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Welcome to the Research Design Connections blog, started in 2007. Recent blog entries are available here. Earlier blog entries (one for every working day since the beginning of May, 2007) are available to subscribers.

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Biliciler, Raghunathan, and Ward evaluated how disorder influences product assessments.  They report that “an advertisement for kitchen tools might display the tools alongside various ingredients, or an advertisement for a bookstore might showcase pictures of the store’s interior. One underlying visual characteristic of such images is the degree of ‘entropy’—or disorder—in their content. . . . we find that while high-entropy images shift consumers’ temporal focus to the past, low-entropy images shift their temporal focus to the future. These entropy-induced shifts in temporal focus influence consumers’ decisions. . . . consumers evaluate past-related (e.g., vintage) products more favorably when they are accompanied by high-entropy images and future-related (e.g., futuristic) products more favorably when they are accompanied by low-entropy images.”

Gunes Biliciler, Rajagopal Raghunathan, and Adrian Ward.  2022. “Consumers as Naïve Physicists:  How Visual Entropy Cues Shift Temporal Focus and Influence Product Evaluations.”  Journal of Consumer Research, vol. 48, no. 6, pp. 1010-1031,

Park, Kim, Lee, and Heo studied how thoughts about nature evolved during the COVID-19 pandemic.  They report that “This study provides a novel approach to understand human perception changes in their experiences of and interactions with public greenspaces during the early months of COVID-19. Using social media data and machine learning techniques, the study delivers new understandings of how people began to feel differently about their experiences compared to pre-COVID times. The study illuminates a renewed appreciation of nature as well as an emerging but prominent pattern of emotional and spiritual experiences expressed through a social media platform. . . . The study highlights the preeminent roles parks and greenspaces play during the pandemic and guides a new direction in future park development to support more natural elements and nature-oriented experiences from which emotional and spiritual well-being outcomes can be drawn.”

Sohyun Park, Seungman Kim, Jaehoon Lee, and Biyoung Heo.  2022. “Evolving Norms:  Social Media Data Analysis on Parks and Greenspaces Perception Changes Before and After the COVID 19 Pandemic Using a Machine Learning Approach.”  Scientific Reports, vol. 12, article no. 13246,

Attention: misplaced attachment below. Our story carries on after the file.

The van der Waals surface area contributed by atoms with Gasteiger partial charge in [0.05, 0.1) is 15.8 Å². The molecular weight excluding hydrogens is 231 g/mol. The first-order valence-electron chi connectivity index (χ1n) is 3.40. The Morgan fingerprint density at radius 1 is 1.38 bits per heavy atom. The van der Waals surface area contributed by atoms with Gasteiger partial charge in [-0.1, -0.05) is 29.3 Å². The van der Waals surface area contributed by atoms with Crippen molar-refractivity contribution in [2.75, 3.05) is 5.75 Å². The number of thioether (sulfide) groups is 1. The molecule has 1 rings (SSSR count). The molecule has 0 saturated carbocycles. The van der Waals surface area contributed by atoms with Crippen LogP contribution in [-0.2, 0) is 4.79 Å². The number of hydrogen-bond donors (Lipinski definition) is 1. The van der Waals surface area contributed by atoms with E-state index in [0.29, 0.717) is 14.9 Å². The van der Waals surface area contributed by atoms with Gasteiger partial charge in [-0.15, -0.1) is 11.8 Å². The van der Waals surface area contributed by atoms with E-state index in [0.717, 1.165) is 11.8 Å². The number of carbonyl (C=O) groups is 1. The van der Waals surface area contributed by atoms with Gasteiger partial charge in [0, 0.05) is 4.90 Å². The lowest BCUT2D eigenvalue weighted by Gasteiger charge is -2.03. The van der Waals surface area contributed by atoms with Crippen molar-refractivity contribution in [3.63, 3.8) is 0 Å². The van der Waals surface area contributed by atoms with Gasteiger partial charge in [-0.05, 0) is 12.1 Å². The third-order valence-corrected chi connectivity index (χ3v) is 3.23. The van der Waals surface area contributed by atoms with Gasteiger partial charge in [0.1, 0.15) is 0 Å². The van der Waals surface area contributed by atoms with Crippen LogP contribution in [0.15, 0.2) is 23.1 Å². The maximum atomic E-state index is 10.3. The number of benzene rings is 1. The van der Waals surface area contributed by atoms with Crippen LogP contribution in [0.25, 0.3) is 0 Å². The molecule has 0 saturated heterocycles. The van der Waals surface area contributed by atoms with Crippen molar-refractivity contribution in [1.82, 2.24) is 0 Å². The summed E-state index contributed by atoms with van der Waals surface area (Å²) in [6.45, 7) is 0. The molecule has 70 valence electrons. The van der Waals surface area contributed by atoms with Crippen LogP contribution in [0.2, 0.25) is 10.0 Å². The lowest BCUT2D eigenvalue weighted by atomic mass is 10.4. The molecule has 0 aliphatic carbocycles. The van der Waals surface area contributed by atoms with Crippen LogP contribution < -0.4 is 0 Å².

Marquet and colleagues link area walkability and greenness to the activity levels of users.  They found “Using a nationwide sample of working female adults . . . [and] seven days of GPS and accelerometry data. . . . [that] Higher activity space walkability was associated with higher levels of moderate-vigorous physical activity, and higher activity space greenness was associated with greater numbers of steps per week. . . . Highest levels of moderate-vigorous physical activity were observed for participants with both high walkability and high greenness in their activity spaces. This study contributes evidence that higher levels of physical activity occur in environments with more dense, diverse, and well-connected built environments, and with higher amounts of vegetation.”

Oriol Marquet, Jana Hirsch, Jacqueline Kerr, Marta Jankowska, Jonathan Mitchell, Jaime Hart, Francine Laden, J. Hipp, and Peter James.  2022. “GPS-Based Activity Space Exposure to Greenness and Walkability Is Associated With Increased Accelerometer-Based Physical Activity.”  Environment International, vol. 165, 107317,

Van der Groen and colleagues link sensory experiences and learning outcomes.  They share that “Transcranial random noise stimulation (tRNS) is a non-invasive electrical brain stimulation method that is increasingly employed in studies of human brain function and behavior, in health and disease. tRNS is effective in modulating perception acutely and can improve learning. . . . Prolonged stimulation with tRNS, either as one longer application, or multiple shorter applications, may engage plasticity mechanisms that can result in long-term benefits.”  The researchers suggest that although we often try to find quiet places to study, certain sorts of noise may boost our ability to learn.

Onno van der Groen, Weronika Potok, Nicole Wenderoth, Grace Edwards, Jason Mattingley, and Dylan Edwards.  2022. “Using Noise for the Better:  The Effects of Transcranial Random Noise Stimulation on the Brain and Behavior.”  Neuroscience and Biobehavioral Reviews, vol. 138, 104702,